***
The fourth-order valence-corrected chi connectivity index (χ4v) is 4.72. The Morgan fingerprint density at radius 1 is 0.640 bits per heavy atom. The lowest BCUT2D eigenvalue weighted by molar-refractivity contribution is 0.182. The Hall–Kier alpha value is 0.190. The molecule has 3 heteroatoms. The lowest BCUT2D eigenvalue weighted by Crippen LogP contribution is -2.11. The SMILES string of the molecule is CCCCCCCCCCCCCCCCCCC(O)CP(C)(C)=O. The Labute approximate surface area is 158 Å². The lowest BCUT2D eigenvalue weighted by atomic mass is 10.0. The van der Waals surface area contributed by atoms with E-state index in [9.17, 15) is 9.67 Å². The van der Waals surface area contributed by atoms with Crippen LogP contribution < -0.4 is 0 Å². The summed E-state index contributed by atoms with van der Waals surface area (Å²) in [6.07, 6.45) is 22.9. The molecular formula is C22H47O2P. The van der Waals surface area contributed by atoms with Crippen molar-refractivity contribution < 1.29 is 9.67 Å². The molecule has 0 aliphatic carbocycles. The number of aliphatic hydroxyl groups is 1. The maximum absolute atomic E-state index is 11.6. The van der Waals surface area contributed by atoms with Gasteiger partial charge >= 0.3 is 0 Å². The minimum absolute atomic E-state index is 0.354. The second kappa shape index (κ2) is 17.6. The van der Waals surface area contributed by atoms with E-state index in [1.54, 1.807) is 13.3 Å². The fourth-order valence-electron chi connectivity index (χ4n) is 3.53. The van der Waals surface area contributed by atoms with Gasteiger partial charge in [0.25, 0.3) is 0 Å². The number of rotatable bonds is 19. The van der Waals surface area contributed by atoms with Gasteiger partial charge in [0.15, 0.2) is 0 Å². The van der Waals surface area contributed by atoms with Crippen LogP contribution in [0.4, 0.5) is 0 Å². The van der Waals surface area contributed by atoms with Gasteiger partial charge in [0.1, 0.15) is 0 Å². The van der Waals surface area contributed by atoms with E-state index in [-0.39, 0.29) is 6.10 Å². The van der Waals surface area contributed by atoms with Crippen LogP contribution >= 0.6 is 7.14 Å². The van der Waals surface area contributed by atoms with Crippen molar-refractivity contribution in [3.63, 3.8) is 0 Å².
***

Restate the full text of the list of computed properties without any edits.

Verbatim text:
The fourth-order valence-corrected chi connectivity index (χ4v) is 4.72. The Morgan fingerprint density at radius 1 is 0.640 bits per heavy atom. The lowest BCUT2D eigenvalue weighted by molar-refractivity contribution is 0.182. The Hall–Kier alpha value is 0.190. The molecule has 3 heteroatoms. The lowest BCUT2D eigenvalue weighted by Crippen LogP contribution is -2.11. The SMILES string of the molecule is CCCCCCCCCCCCCCCCCCC(O)CP(C)(C)=O. The Labute approximate surface area is 158 Å². The lowest BCUT2D eigenvalue weighted by atomic mass is 10.0. The van der Waals surface area contributed by atoms with E-state index in [9.17, 15) is 9.67 Å². The van der Waals surface area contributed by atoms with Crippen LogP contribution < -0.4 is 0 Å². The summed E-state index contributed by atoms with van der Waals surface area (Å²) in [6.07, 6.45) is 22.9. The molecular formula is C22H47O2P. The van der Waals surface area contributed by atoms with Crippen molar-refractivity contribution < 1.29 is 9.67 Å². The molecule has 0 aliphatic carbocycles. The number of aliphatic hydroxyl groups is 1. The maximum absolute atomic E-state index is 11.6. The van der Waals surface area contributed by atoms with Gasteiger partial charge >= 0.3 is 0 Å². The minimum absolute atomic E-state index is 0.354. The second kappa shape index (κ2) is 17.6. The van der Waals surface area contributed by atoms with E-state index in [1.54, 1.807) is 13.3 Å². The fourth-order valence-electron chi connectivity index (χ4n) is 3.53. The van der Waals surface area contributed by atoms with Gasteiger partial charge in [0.25, 0.3) is 0 Å². The number of rotatable bonds is 19. The van der Waals surface area contributed by atoms with Gasteiger partial charge in [0.15, 0.2) is 0 Å². The van der Waals surface area contributed by atoms with Crippen LogP contribution in [0.4, 0.5) is 0 Å². The van der Waals surface area contributed by atoms with Gasteiger partial charge in [0.1, 0.15) is 0 Å². The van der Waals surface area contributed by atoms with E-state index in [-0.39, 0.29) is 6.10 Å². The van der Waals surface area contributed by atoms with Crippen LogP contribution >= 0.6 is 7.14 Å². The van der Waals surface area contributed by atoms with Crippen molar-refractivity contribution in [3.63, 3.8) is 0 Å².